Oof, had to dampen my T1 MkII Headphones alot since they hiss hard with voices (10kHz, 12dB bump). Imagine listening to She Said She Said by the Beatles with a 10kHz bump of that size, especially with how their Stereo Recordings before Abbey Road were. Not even a laid back Tube Amp could help them.

1 Like

Thanks all. It appears that many of you associate “treble sensitive” with pain. My ears don’t really hurt as a result of what this loss of timbre/accuracy in the highs. For me the pain still happens with loud and aggressive upper mids. To my ear it’s just a noticeable loss in sound quality. Cymbals just stop sounding like cymbals. So maybe I’m not treble sensitive and am just learning to hear the limitations of my gear.

But a related question…what causes sibilance? Is it necessarily a boost in the 4-6khz range or is it distortion the human ear picks up because we talk to each other a lot, are used to hearing lots of ‘s’ and ‘t’ sounds, and thus know when we’re not hearing those well?

1 Like

Unless it’s a really bad case, it does not necessary need to result in pain. As a previous poster mentioned, it can be just fatigue and tiredness that you need to take a break.

Possibly. I find headphones and iems with a boosted 8k to be sibilant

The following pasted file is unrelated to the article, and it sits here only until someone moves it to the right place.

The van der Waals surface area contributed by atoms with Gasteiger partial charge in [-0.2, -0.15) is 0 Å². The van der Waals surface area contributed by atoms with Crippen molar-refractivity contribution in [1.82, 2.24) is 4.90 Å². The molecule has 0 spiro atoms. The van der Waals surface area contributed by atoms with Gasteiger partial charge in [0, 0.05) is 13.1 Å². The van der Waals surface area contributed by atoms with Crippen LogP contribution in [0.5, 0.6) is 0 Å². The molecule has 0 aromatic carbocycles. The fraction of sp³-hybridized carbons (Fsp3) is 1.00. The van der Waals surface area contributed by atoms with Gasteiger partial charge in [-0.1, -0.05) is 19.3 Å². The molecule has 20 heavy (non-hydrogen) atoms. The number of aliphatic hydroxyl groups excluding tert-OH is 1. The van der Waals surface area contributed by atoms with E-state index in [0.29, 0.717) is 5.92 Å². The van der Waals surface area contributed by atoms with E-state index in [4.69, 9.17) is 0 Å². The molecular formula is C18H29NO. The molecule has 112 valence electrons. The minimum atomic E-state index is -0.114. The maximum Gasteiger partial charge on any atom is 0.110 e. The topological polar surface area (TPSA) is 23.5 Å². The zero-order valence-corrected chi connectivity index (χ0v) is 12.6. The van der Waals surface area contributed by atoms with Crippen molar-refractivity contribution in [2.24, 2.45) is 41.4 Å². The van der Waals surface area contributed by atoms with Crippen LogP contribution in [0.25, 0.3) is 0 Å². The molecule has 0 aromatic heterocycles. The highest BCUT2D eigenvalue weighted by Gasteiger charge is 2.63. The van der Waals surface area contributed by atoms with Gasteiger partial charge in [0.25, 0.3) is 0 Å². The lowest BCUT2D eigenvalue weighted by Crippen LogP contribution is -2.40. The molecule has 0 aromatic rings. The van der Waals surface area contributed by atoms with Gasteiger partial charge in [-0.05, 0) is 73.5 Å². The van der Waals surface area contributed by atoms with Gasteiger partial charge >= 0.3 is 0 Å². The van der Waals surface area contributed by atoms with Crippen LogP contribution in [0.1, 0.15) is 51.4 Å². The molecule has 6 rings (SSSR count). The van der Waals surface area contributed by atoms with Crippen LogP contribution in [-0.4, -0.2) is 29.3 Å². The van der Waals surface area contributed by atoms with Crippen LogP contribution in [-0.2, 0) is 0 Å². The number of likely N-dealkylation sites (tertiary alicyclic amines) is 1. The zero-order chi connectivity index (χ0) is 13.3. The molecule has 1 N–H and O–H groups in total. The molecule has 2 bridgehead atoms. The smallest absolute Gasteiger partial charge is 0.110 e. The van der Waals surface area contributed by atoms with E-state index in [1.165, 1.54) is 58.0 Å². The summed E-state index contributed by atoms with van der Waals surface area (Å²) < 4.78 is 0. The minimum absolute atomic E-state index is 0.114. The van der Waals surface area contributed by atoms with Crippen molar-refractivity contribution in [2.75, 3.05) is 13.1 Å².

I find 10 kHz to be Sibilant, and 12 kHz to be Hissy too. Usually they give me headaches if a song is already sibilant due to being an older recording/bad mastering.

Certain older recordings are noticeably sibilant even on my HD 600s for example, albeit not painful/annoying. It simply reveals an artifact of the recording from that time.

Like older Sheer Heart Attack recordings are pretty sibilant, especially Killer Queen, but with the HD 600s and my dampened T1s (MkII), I can tell the recording is sibilant, but it doesn’t produce pain/annoyance since the driver itself isn’t adding onto said sibilance.

My T1s (MkII) before dampening however could get super painful on quite a few songs, then I dampened them and voila, with very minimal loss in imaging and sound-stage I managed to reduce the 10 kHz range by quite a bit and now I don’t want to tear my ears out every time I use them. On the contrary, now I absolutely adore them, especially on tube.

Honestly when I first got my T1s (MkII) I didn’t really have that sibilance issue, it’s more that now I’m simply alot more sensitive to treble and bass for some unknown reason, almost instant since I don’t recall a transition.